From the Cultivator.-It has been said manure is the raw material of the farmer, from which he manufactures his agricultural products. Much, but not too much has been said in modern days, upon the modes of increasing the raw material. Permit me to call the attention of cultivators; more particularly to its application. A good manufacturer is careful not only in procuring stock, but more especially in working up this stock to good advantage. With too many farmers it seems to be the aim to make and apply manure, not stopping to enquire how it can best be applied. Green and rotted, composted and clear, it is too of ten applied indiscriminately to all kinds of soil, when and where convenience and custom may direct. There can be no question that long manure is best adapted to hoed crops, and well rotted compost for a top dressing. But the principle, to which I would invite particular attention, is that given by the Creator to Adam, and legible

in all nature's works, viz: that seed pro. duces seed after his kind; in other words, that like produces like. Look upon the stately trees of the forest. How have they attained their great dimensions? Who has been their cultivator, and what the mode of the cultivator? He who does all things well is their culturist, and their food the decayed leaves and branches that are annually deposited at their roots. Man has been slow in learning the simple principle from the Great Teacher. It is but recently that the vine dressers of France have discovered that the prunings form the best manure for the ground. It has long been observed that hog manure is exceedingly well adapted to a crop of corn. Does not the fact that hogs are generally fatted on corn, furnish the reason for its adaptation? An experiment of a good farmer in this vicinity, bears directly upon the principle. Cutting the top. of corn for fodder, he places the bottom stalks between the rows, and these upon stalks he turns back furrows; without further manuring or ploughing, he plants his corn, and his crops are above the average of those in the neighborhood. A similar experiment with potatoes has proved that the tops well covered at the time of digging, will furnish sufficient manure to ensure an equally good crop the succeeding year.Onions, it is well known, succeed best when sowed on the same ground year after year. Is not the rationale found in the fact that the tops are always on the ground? Rye, has been known to grow on the same ground for a course of years, without being diminished, with no other manure than the stubble ploughed in. Chip manure is universally recommended for promoting the growth of young fruit trees. The wherefore is found in the same principle we lay down, that like produces like. Nature has furnished all seeds with nutriment in themselves the best adapted for the future plant. Who can doubt but the pulp of the apple was designed as food for the seed as well as to gratify man's appetite? The blade of wheat and the sprout of the patatoe feed solely upon the parent stock.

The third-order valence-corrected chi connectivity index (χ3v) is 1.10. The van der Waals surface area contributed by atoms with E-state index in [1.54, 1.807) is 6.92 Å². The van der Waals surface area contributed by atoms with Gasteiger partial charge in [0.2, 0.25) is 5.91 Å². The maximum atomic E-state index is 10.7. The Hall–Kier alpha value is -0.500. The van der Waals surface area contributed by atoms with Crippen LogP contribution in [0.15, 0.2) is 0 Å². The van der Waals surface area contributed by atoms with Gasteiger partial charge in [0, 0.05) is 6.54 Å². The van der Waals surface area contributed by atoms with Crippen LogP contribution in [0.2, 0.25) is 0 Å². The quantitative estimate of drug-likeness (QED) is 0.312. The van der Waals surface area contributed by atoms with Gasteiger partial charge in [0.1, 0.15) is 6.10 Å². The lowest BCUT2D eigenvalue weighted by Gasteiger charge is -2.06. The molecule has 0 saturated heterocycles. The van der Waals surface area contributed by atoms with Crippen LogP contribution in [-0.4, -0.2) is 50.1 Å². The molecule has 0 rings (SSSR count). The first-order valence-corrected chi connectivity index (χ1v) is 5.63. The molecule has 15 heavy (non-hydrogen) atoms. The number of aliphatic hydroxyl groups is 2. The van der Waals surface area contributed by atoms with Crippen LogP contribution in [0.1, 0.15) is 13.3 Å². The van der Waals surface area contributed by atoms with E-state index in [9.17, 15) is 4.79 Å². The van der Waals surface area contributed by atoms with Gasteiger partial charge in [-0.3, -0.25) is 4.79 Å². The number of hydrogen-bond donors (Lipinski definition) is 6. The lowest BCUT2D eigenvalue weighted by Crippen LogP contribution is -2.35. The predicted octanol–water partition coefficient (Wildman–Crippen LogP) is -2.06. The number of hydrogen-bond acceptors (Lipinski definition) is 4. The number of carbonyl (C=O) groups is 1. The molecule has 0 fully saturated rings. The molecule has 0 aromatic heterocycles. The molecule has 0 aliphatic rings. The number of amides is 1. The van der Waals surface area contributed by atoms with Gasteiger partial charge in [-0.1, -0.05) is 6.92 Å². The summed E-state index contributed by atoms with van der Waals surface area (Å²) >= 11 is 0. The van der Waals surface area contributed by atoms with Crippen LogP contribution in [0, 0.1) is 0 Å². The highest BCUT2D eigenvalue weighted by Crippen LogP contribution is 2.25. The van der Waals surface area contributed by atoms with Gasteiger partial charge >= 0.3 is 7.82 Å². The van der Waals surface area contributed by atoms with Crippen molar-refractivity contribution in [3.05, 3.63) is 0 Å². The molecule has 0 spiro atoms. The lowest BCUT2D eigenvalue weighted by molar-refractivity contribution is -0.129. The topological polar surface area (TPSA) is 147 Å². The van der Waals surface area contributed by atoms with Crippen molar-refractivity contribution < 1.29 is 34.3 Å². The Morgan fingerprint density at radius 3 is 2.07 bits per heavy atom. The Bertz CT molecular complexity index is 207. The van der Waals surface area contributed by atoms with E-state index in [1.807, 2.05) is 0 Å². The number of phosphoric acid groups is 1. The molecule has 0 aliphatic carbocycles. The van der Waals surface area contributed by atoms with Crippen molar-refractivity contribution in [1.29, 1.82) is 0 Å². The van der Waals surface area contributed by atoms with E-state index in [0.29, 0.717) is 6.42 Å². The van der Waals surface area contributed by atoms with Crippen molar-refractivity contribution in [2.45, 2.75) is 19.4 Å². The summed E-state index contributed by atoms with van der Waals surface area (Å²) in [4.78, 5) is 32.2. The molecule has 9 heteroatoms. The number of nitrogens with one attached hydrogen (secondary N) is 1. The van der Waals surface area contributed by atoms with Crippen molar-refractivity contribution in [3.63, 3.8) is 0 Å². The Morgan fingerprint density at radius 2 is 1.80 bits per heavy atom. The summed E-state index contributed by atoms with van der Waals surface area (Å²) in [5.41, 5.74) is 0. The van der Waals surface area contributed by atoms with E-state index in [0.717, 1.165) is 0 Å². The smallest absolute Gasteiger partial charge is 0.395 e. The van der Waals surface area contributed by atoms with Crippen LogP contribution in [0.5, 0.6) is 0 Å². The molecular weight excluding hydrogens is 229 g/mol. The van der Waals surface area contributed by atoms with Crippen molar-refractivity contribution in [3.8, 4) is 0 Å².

The principle we have thus briefly illustrated and endeavored to prove, has important practical inferences. If the principle is true, no top dressing can be better adapted to grass than the after marth left to decay on the ground. The manure from stock fed on hay should also be applied to grass lands, while that derived from grain should be applied to farinaceous crops. It is not necessary to carry these inferences

further. They will suggest themselves to all readers of reflection.

Extract of a letter from Lee, Ms. BERKSHIRE.

A Queer Boot-Jack.-A late London Magazine, giving an account of the hunting adventures of the late Major Rogers of the Ceylon Rifles-says that he killed, in the course of his life, by his own hand, twelve hundred elephants! Of course he had met with many singular adventures and hair-breadth escapes. One of these adventures is thus related :—